The Ghost of Christmas Past.

The ghost of Christmas past

Came knocking at my door,

He took me to the time

When my little girls were four.

 

We knelt before the Christmas tree

Presents crudely wrapped but there,

A plate by the fireside

With Santa’s festive fayre.

 

We walked into their bedroom

As quietly as you can,

My two small girls were sleeping there

In Ramsey, Isle of Man.

 

In the muted light they seemed peaceful

Asleep and safe and warm

In a home filled with love and family

To keep them safe from harm.

 

The stockings on the bedposts

Were filled with treats and toys

Hung there by their Daddy

To bring them hope and joy.

 

Christmas was extra special

In that one particular year

As Daddy had come home safely

From military conflict fuelled by fear.

 

I thanked the kindly ghost

For reminding me that night

That despite the hours of darkness

Christmas is about recognising the light.

 

May your Christmas time be peaceful

Filled with memories that shine,

To keep your heart warm through the cold

And lonely times.

 

©Alison Jean Hankinson.

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Prodigal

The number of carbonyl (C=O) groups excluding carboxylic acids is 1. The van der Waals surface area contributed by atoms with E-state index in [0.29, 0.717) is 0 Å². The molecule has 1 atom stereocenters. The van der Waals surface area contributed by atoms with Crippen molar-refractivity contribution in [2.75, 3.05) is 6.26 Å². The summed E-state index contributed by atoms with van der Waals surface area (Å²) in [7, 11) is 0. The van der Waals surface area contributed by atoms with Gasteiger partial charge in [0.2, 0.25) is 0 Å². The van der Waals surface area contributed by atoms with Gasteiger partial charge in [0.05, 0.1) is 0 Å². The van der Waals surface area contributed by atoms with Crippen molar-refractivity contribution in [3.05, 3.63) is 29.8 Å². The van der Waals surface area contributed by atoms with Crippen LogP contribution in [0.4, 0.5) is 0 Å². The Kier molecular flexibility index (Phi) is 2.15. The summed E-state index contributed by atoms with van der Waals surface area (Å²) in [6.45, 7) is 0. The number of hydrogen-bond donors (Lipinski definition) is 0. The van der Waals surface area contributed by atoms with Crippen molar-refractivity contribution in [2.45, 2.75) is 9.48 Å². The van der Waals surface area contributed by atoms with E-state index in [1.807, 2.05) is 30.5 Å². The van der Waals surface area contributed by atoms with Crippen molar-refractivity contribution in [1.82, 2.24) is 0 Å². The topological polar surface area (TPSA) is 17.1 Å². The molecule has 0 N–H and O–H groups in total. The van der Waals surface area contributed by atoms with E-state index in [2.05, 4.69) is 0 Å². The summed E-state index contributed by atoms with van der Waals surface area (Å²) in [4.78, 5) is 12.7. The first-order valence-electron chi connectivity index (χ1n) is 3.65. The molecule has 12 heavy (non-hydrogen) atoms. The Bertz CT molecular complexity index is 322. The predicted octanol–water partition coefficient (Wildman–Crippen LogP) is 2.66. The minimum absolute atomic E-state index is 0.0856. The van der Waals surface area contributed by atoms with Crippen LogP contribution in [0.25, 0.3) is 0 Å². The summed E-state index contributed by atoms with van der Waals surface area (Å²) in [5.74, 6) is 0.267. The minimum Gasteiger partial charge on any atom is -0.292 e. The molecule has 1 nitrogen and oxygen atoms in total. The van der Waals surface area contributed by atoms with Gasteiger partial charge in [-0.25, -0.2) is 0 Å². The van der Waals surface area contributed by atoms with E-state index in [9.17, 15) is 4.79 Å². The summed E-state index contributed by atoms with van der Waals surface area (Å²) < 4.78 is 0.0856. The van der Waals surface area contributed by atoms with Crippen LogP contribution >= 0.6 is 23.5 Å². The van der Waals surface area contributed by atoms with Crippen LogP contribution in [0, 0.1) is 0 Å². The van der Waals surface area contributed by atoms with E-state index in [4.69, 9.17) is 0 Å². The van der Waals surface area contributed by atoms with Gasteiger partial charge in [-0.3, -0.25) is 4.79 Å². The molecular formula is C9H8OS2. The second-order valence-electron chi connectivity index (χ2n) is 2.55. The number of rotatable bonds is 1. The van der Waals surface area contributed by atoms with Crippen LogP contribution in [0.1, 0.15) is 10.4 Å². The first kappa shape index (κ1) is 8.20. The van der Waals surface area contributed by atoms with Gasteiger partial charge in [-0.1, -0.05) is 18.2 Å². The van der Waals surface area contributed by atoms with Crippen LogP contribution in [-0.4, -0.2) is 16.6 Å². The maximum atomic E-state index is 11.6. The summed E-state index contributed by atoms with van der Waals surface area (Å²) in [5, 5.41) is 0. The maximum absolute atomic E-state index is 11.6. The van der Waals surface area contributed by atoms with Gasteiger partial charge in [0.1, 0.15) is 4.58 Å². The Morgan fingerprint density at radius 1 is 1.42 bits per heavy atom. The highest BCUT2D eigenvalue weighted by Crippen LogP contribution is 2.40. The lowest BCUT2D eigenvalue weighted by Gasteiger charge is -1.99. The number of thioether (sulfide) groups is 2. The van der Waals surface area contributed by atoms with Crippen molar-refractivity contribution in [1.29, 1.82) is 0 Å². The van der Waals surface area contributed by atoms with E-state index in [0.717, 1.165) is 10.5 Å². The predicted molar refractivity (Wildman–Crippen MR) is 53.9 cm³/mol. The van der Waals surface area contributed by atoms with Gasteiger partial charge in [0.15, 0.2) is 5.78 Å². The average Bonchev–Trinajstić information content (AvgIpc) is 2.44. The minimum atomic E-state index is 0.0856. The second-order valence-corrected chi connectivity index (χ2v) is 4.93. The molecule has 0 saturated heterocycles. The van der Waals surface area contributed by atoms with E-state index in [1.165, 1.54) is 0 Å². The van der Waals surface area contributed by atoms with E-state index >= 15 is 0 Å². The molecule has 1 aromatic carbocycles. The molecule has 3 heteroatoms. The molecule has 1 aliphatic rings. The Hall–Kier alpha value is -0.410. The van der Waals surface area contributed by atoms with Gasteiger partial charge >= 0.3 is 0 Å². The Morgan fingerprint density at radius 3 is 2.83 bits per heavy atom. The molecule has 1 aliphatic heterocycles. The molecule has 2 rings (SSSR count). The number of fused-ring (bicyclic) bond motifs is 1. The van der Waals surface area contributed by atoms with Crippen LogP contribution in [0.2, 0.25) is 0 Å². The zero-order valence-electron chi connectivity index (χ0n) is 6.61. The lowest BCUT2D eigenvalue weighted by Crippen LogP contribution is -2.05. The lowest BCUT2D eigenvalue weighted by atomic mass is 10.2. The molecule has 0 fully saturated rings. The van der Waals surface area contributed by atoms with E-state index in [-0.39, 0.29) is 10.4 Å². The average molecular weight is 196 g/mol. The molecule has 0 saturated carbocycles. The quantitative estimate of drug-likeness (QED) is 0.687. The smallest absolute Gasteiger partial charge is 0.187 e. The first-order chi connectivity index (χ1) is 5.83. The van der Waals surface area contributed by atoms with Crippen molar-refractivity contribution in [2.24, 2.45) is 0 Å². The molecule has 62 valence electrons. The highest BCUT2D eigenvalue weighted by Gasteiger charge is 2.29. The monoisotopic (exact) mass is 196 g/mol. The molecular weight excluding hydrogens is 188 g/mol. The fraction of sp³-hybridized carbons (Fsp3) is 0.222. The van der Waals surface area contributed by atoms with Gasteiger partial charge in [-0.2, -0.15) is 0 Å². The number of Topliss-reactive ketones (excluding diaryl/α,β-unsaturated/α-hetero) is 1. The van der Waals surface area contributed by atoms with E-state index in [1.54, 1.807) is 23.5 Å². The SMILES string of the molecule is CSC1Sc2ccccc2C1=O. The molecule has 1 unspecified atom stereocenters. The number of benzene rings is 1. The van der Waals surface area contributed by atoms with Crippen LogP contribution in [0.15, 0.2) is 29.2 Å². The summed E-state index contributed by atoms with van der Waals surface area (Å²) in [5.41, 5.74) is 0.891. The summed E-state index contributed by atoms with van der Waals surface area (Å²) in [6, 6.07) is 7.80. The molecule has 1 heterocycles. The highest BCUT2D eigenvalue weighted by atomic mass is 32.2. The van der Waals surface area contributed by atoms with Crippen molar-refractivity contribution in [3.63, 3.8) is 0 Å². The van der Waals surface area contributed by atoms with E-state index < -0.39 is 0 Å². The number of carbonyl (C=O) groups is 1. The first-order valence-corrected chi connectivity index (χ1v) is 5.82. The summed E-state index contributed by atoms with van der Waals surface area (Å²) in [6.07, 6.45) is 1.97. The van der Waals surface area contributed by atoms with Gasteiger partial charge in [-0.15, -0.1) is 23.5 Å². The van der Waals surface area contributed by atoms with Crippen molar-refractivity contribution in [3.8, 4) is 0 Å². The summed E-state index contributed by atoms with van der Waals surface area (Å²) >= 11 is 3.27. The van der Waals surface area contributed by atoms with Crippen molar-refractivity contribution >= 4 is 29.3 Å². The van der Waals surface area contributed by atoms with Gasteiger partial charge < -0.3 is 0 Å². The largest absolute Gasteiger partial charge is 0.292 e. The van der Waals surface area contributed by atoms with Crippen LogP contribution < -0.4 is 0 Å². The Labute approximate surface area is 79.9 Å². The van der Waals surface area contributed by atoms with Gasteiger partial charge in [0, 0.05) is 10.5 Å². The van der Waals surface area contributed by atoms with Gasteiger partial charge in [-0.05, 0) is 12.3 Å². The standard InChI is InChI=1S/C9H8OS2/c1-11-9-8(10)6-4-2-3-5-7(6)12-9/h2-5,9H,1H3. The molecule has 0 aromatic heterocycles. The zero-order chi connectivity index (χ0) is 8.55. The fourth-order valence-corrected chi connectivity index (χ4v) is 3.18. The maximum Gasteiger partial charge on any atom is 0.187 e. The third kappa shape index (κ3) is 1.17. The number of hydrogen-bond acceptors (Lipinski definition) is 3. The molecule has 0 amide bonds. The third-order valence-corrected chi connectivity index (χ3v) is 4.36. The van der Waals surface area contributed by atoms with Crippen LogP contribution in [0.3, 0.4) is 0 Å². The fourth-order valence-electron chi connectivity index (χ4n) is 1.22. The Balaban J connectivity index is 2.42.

Clumsy — awkward steps across the hall — Childlike stomps beyond the wall.

My heart skips a beat.

Is it you? Are you home?

 

Stealth — I meld with the shadows — I limber lithely behind the arch.

Eager to surprise you with my smile.

Are you near? Is it your footsteps I hear?

 

Shouts — call out your name — voice cracks through the silence.

We melt into each other’s arms.

My child is home.

 

©Alison Jean Hankinson

 

This is for d’Verse mtb.

If only …….

Missing in action.

Still silent seamless sorrow as the shadows of the day recede

My loss and longing washes over me

And it feels like my heart might bleed.

To carry both of you with me across the seas of need

I long to have your hands to hold

And from this endless ache be freed.

Love sets us free to chase our dreams

Make no mistaking there

But the hollow place inside of me, still wishes you were here.

© Alison Jean Hankinson

For Mental Health Awareness Week 2018.

For my girls. Whom I love, every day and more. For my Ellen across the seas. Some days leave a gaping chasm of loss. Hold your children tight when they are small if you are going to give them wings to fly. XXXXX